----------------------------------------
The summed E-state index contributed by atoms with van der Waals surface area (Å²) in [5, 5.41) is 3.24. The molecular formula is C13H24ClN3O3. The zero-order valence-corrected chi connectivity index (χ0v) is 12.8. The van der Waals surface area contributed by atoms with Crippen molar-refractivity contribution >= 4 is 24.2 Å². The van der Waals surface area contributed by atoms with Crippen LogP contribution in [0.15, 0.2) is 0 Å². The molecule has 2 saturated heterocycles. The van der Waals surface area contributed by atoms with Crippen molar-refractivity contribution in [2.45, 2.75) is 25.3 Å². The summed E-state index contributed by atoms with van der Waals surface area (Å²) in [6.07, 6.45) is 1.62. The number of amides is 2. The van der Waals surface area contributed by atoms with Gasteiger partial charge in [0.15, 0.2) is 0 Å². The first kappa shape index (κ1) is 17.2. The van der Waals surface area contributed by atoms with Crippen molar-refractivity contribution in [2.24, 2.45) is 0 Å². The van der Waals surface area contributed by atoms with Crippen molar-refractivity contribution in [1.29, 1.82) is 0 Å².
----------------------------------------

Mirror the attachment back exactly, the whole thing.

The summed E-state index contributed by atoms with van der Waals surface area (Å²) in [5, 5.41) is 3.24. The molecular formula is C13H24ClN3O3. The zero-order valence-corrected chi connectivity index (χ0v) is 12.8. The van der Waals surface area contributed by atoms with Crippen molar-refractivity contribution >= 4 is 24.2 Å². The van der Waals surface area contributed by atoms with Crippen LogP contribution in [0.15, 0.2) is 0 Å². The molecule has 2 saturated heterocycles. The van der Waals surface area contributed by atoms with Crippen molar-refractivity contribution in [2.45, 2.75) is 25.3 Å². The summed E-state index contributed by atoms with van der Waals surface area (Å²) in [6.07, 6.45) is 1.62. The number of amides is 2. The van der Waals surface area contributed by atoms with Gasteiger partial charge in [0.15, 0.2) is 0 Å². The first kappa shape index (κ1) is 17.2. The van der Waals surface area contributed by atoms with Crippen molar-refractivity contribution in [2.24, 2.45) is 0 Å². The van der Waals surface area contributed by atoms with Crippen molar-refractivity contribution in [1.29, 1.82) is 0 Å².